Commentary: The facts and fictions around drinking water

Everyone knows how important it is to drink water. But even with a concept so simple, there are plenty of myths regarding exactly how much or the specific benefits. Let’s separate fact from fiction when it comes to drinking water.

Fact or fiction: Everyone needs to drink eight glasses of water each day.

While this recommendation is well known, it isn’t entirely accurate. According to the Institute of Medicine of the National Academies, most women need 2.7 liters of water per day, while most men need 3.7 liters. This can come from beverages and food such as fruits, vegetables, cooked whole grains, soups, milk, juice, coffee, tea, and water. This averages to about nine cups of fluid for women and 13 cups of fluid for men.

It’s important to note these averages are for people who aren’t active and live in a temperate climate. Anyone who is very active or who lives in a warmer climate may require even more fluid. While water is the best choice, milk, tea and carbonated water are good substitutes. It’s best to limit soda, juice and sugar-sweetened drinks.

Jinette Fellows

It’s also better to break up fluid intake throughout the day in equal intervals when possible. You lose water throughout the day, so it’s best to stay hydrated as the day progresses rather than take in a lot of water only at the beginning or end of the day.

Fact or fiction: Drinking water removes toxins from the body.

This is somewhat accurate, but it is waste, not necessarily toxins, that get removed. When adequately hydrated the body is able to get rid of waste very effectively. It’s also important to remember that when the body is adequately hydrated vitamins and minerals also get where they need to go throughout the body.

Fact or fiction: You can drink too much water.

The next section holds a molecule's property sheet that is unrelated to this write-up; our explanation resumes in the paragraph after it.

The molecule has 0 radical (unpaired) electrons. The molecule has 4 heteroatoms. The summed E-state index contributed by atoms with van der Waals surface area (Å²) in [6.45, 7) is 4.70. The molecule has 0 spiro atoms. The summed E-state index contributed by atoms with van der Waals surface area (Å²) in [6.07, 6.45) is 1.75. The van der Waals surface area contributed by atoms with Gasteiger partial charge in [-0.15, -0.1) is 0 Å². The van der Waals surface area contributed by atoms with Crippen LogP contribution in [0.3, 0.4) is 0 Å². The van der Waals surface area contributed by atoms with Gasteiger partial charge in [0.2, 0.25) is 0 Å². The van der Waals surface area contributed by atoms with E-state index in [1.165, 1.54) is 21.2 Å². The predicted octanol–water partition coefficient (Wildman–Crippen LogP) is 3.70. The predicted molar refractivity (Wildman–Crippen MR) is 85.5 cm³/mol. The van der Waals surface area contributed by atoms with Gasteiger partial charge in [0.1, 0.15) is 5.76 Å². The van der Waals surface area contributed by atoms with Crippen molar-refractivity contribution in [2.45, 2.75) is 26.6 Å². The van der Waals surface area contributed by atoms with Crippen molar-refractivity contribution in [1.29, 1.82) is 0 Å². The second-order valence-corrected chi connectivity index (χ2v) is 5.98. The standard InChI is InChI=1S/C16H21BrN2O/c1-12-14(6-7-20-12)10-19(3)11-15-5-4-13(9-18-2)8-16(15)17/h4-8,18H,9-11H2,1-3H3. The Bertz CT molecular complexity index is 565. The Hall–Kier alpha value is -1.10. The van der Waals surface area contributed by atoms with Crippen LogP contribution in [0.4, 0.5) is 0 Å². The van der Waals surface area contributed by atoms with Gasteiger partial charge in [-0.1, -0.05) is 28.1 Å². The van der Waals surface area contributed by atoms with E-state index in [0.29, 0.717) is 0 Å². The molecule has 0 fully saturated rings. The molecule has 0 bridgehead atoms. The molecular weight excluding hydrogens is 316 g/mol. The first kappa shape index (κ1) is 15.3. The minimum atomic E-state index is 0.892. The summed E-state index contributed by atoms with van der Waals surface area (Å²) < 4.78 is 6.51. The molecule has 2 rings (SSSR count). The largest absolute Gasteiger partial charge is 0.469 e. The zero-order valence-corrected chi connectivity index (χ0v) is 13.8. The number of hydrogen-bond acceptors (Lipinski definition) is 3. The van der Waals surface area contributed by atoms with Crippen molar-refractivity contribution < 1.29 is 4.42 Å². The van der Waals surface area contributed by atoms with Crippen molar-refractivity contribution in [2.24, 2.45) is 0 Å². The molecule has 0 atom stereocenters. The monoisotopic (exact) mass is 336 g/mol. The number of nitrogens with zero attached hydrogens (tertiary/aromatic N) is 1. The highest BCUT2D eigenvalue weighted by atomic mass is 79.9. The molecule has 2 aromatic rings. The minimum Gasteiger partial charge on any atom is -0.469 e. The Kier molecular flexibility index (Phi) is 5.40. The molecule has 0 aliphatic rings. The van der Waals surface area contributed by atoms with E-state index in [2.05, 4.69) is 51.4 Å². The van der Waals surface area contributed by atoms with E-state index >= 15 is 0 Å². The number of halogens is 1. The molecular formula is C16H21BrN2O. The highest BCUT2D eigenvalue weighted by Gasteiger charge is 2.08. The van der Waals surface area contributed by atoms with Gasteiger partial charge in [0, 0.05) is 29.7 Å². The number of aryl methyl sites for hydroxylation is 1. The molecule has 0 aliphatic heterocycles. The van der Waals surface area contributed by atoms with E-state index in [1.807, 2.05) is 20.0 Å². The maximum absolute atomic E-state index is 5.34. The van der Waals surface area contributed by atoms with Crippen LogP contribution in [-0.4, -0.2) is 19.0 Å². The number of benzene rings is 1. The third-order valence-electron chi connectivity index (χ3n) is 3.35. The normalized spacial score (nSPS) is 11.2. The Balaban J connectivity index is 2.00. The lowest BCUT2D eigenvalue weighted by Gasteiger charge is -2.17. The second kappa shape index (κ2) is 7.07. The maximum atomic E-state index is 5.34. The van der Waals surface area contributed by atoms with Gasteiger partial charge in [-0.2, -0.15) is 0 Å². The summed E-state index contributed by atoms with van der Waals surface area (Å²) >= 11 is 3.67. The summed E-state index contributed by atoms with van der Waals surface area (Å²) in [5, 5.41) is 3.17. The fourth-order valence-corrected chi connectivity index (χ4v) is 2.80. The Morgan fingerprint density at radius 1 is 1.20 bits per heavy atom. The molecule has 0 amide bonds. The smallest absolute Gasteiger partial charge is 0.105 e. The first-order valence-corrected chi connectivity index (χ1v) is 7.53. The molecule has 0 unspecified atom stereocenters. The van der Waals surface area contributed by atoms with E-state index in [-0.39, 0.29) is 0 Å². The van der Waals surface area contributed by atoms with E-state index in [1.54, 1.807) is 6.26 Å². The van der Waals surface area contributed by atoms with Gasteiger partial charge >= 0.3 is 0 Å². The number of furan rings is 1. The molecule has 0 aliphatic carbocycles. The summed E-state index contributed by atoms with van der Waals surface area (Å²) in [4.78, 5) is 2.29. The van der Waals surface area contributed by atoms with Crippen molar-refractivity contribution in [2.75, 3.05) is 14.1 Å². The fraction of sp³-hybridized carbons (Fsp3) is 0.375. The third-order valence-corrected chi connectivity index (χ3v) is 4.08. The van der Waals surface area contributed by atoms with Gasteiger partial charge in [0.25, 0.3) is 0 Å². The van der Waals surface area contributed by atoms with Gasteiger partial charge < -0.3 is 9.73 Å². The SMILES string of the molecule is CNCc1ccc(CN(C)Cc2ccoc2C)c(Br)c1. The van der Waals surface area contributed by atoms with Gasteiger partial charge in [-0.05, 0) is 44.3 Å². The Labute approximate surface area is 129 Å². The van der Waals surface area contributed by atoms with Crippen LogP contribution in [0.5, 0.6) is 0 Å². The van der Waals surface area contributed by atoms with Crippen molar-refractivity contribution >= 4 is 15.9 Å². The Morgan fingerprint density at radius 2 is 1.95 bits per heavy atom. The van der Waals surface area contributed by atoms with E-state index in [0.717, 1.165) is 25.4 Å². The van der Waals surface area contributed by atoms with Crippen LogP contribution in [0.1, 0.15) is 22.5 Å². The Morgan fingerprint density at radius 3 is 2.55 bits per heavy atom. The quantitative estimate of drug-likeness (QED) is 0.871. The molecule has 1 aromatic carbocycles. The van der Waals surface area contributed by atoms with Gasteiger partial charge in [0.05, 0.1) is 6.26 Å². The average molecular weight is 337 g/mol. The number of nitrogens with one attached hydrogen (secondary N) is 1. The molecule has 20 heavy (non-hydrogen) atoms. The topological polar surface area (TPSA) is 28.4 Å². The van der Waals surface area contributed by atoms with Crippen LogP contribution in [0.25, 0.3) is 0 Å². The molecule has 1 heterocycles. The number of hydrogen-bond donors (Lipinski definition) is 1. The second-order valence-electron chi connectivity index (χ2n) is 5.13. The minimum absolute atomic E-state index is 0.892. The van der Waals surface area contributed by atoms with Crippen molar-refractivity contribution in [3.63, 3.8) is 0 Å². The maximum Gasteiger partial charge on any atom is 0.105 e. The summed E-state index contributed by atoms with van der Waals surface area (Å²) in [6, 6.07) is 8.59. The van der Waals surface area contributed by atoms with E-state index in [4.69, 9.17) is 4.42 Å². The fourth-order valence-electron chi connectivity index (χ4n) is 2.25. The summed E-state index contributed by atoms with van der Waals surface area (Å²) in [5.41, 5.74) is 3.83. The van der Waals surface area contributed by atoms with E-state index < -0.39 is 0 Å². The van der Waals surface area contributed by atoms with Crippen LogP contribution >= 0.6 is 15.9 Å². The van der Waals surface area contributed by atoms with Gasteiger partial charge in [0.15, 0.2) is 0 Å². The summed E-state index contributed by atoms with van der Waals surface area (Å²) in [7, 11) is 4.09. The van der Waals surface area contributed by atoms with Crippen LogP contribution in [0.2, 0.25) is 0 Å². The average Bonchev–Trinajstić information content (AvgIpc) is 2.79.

As long as individuals are drinking to their thirst and listening to their bodies, drinking too much water is extremely rare.

Fact or fiction: Drinking water can help moisturize skin.

The skin is approximately 30% water and does play a large role in hydration status. But staying hydrated is not enough to prevent wrinkles or other signs of aging. Those have more to do with genetics, sun or environmental exposure.

In the event of extreme dehydration, there is fluid loss in the skin. In that scenario, increasing fluid will improve the look and feel of dry skin. Staying hydrated is especially beneficial for individuals with diabetes that need to be particularly careful with maintaining their skin integrity.

Fact or fiction: It’s easier to get dehydrated in the winter.

It is very easy to become dehydrated in the winter. People aren’t as likely to carry around a water bottle and most people report being less thirsty in the winter months. However, the warm summer months can also easily lead to dehydration.

No matter the season it’s critical to know the signs of dehydration which include thirst, dry lips and mouth, fatigue, irritability, headaches, dizziness, and dark or strong smelling urine. Fellows says urine should never be darker than the color of lemonade.

Fact or fiction: Aging affects thirst.

This is surprising, but true. As we age, our thirst mechanisms decline. Older adults often don’t feel thirsty. This can make them prone to dehydration. I always encourage my older patients to have a beverage with every meal to ensure they are getting enough fluids throughout the day.

Bayhealth has both inpatient and outpatient dietitians. If you’re interested in talking with an outpatient dietitian, consult your primary care doctor. Visit Bayhealth.org/Nutrition-Services for more information about our Nutritional Services or call 302-744-6828.

EDITOR’S NOTE: Jinette Fellows, RD, LDN, is a Bayhealth outpatient registered dietitian.

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